SALT LAKE CITY — Utah is taking action on federal health care reform regardless of an upcoming decision expected from the U.S. Supreme Court.

"The timeline is marching on, but we don't have all the rules of the game yet," said Rep. Jim Dunnigan, R-Taylorsville.

A federal directive requires states to select a single essential health benefits package, or guidelines for a minimum coverage plan, by this fall or one will be selected for them. Dunnigan said the deadlines loom even without a final decision on health care reform.

As chairman of the state's Health System Reform Task Force, Dunnigan led a statewide public hearing Tuesday to gather opinions on health insurance coverage under the federal Patient Protection and Affordable Care Act and the Health Care and Education Reconciliation Act of 2010, which will take effect Jan. 1, 2014.

Defining a baseline for coverage is an important step toward compliance for the state's Health Exchange, which began enrolling employees of small businesses in Utah during a test phase in 2009. It currently provides more than 140 health care coverage options to more than 7,000 individuals and their dependents.

Exchange director Patty Conner said the state will move ahead with its exchange with or without federal health reform, as it has served as "a good value to the state." She said 30 percent of the population benefiting from the exchange did not previously have coverage from an employer.

An extensive marketing campaign to increase awareness of the exchange and draw in additional small businesses will begin next month. The service may also be expanded to include individuals and larger employers who have up to 100 employees, Conner said.

As part of compliance, the state must choose from 10 potential benchmark plans designated by the U.S. Department of Health and Human Services. They include top performers in the private and public sectors, as well as plans offered to federal and state employees.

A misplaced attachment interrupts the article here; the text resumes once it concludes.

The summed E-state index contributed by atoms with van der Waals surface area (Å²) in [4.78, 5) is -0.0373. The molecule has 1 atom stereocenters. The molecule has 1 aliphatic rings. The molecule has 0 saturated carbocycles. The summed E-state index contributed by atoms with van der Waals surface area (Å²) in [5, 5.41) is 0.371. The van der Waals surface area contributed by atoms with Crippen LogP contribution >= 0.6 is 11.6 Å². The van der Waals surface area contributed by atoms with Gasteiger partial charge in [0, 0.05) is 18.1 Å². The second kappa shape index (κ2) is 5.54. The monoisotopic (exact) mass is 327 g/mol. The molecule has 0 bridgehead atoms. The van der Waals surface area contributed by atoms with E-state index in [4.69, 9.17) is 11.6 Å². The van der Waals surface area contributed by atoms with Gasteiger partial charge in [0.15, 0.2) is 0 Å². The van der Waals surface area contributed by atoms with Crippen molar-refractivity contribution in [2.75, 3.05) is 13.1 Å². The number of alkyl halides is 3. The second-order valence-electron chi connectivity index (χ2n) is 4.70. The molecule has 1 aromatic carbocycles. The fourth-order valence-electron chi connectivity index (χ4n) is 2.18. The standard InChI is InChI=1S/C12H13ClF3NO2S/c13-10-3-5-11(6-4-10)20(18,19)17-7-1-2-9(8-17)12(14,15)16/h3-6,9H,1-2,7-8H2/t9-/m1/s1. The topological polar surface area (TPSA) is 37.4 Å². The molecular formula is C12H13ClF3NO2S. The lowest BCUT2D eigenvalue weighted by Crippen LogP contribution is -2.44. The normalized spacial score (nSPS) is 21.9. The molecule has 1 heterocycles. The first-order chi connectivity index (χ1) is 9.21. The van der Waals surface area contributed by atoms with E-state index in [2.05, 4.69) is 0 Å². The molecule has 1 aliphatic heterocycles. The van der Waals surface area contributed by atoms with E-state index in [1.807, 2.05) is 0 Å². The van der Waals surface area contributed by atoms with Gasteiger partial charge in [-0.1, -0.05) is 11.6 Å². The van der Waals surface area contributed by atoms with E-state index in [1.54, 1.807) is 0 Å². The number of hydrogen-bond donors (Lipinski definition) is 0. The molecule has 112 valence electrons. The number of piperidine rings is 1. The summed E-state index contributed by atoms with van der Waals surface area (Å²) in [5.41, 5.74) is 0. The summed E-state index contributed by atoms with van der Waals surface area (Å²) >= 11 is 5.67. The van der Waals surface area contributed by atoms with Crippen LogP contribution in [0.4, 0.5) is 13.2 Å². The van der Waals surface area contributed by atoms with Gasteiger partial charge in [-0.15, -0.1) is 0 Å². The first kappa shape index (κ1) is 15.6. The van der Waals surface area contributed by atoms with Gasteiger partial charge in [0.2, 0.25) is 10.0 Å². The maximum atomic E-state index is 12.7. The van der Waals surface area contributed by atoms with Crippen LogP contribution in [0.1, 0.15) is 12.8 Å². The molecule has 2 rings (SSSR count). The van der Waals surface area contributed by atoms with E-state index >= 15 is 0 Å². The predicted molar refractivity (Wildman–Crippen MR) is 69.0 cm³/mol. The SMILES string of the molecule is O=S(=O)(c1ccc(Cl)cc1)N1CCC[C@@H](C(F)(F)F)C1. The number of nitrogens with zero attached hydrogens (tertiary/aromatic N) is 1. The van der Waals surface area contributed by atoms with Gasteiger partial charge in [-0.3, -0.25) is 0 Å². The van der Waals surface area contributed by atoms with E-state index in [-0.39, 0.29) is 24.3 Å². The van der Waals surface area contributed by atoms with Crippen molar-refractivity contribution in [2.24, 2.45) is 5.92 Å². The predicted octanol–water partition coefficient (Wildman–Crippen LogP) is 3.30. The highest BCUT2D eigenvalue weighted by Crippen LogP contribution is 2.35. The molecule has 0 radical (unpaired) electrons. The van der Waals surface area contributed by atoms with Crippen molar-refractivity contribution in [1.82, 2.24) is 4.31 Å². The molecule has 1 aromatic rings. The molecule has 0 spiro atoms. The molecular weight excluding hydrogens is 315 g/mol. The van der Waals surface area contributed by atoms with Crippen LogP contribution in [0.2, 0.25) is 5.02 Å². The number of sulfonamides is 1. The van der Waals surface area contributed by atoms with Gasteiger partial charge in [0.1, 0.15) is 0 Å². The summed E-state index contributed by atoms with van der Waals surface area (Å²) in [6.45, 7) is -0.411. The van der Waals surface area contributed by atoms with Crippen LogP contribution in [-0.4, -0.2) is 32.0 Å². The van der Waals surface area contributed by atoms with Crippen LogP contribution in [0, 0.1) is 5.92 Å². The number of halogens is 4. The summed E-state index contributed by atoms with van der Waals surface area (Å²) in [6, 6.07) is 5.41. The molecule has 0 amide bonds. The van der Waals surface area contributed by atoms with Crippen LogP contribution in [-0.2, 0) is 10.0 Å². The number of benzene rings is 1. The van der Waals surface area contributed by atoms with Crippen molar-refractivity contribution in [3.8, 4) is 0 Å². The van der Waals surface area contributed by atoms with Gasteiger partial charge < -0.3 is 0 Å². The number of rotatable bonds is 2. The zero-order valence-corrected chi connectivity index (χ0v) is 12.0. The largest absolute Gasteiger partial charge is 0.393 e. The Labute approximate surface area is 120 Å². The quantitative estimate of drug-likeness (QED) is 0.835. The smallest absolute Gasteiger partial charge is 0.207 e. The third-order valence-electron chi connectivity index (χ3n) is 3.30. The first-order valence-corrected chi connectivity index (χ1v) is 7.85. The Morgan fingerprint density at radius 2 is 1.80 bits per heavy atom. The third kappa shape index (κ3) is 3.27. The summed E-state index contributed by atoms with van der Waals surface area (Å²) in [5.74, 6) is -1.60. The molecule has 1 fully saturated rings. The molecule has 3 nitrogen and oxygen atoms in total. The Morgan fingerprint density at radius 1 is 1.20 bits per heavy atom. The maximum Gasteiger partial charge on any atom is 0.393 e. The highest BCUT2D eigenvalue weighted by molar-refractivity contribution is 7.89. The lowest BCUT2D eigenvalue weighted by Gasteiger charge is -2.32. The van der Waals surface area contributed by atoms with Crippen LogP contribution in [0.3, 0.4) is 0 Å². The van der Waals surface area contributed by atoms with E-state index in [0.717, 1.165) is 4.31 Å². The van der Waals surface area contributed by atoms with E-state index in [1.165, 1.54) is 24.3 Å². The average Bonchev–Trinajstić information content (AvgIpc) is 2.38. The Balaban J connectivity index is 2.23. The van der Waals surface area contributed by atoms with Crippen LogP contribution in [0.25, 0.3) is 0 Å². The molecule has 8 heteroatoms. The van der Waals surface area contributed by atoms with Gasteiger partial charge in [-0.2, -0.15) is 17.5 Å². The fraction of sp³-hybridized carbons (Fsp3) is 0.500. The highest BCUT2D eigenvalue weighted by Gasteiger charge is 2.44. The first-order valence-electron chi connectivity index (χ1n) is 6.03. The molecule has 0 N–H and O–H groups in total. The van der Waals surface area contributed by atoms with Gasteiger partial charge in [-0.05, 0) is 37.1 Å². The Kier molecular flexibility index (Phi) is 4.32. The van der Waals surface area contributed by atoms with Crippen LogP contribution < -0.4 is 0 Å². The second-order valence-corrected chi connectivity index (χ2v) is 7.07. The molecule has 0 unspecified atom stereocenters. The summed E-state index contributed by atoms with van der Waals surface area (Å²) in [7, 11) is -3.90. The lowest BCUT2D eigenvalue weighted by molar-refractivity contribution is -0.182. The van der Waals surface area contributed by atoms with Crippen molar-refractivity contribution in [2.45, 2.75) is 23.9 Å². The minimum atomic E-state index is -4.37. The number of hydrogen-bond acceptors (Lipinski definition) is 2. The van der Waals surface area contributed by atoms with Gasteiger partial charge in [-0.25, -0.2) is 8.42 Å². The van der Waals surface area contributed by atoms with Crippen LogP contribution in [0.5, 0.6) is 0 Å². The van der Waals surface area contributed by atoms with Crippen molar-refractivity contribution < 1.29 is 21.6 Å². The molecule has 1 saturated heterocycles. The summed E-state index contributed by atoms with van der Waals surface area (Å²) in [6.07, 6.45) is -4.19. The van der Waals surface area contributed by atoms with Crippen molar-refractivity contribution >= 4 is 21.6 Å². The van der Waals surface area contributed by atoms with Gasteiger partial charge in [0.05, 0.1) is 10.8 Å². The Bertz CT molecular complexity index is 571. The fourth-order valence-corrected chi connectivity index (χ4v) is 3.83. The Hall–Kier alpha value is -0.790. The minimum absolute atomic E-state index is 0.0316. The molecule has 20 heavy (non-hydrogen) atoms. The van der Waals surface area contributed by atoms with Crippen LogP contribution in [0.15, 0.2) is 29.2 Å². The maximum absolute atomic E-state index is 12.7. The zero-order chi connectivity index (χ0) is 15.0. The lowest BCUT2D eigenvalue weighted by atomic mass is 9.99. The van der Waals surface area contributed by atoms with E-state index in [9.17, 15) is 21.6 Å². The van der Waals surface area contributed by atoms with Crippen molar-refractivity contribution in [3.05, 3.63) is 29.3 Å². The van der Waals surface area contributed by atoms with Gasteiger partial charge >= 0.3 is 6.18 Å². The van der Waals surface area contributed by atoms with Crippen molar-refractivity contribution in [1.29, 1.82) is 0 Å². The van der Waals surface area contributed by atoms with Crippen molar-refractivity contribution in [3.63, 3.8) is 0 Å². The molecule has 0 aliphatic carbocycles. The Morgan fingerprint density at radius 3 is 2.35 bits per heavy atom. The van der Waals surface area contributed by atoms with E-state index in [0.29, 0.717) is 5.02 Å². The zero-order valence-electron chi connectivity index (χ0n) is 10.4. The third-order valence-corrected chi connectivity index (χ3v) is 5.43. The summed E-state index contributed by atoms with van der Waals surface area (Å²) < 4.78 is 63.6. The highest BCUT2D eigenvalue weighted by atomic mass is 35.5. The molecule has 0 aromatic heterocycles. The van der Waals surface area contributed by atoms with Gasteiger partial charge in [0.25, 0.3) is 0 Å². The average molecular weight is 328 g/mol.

"Affordability is the key to allowing access," said Kelly Atkinson, executive director of the Utah Health Insurance Association, who spoke at the hearing. "The more expensive insurance is, the less people will avail themselves to be insured."

Dr. Ray Ward, a local family physician, said he can easily learn what is covered within one system, but dealing with the intricacies of 200 is difficult, requiring higher overhead costs at his practice.

A variety of health care provisions are on the table as the state mulls through federal mandates, which require benefits within 10 categories to be addressed in a potential benchmark or reference plan. Affordable Care Act requirements include ambulatory patient services, emergency services, hospitalization, maternity and newborn care, mental health and substance use disorder services, prescription drugs, rehabilitative services, laboratory services, preventive services and chronic disease management and pediatric services, including oral and vision care.

Rules on how each is implemented have yet to be proposed.

Public comment can be submitted by emailing [email protected] until July 3. Comments already collected run the gamut of health care, from pleas to include existing benefits to adding new ones, such as acupuncture services. Coverage for treatment of autism is also at stake, as well as for Alzheimer's disease, diabetes and obesity, among other conditions.

Whatever is included in the benchmark plan will be required for all insurers to cover under the Affordable Care Act, Dunnigan said.

He emphasized that Utah law already provides a safety net, the comprehensive Health Insurance Pool, for anyone with serious medical conditions who can't qualify for coverage through an employer or various individual programs. It comes at a cost, but provides health insurance for eligible individuals who may not have it otherwise.

Tuesday's hearing was the first of four working groups the task force will undertake, resulting from health reform legislation. Comments will be compiled and presented to the task force during a July 10 meeting.

Once a benchmark plan is identified, the task force will recommend it to the Utah insurance commissioner, who will enact an administrative rule to designate the required benefits for individual or small employer group plans.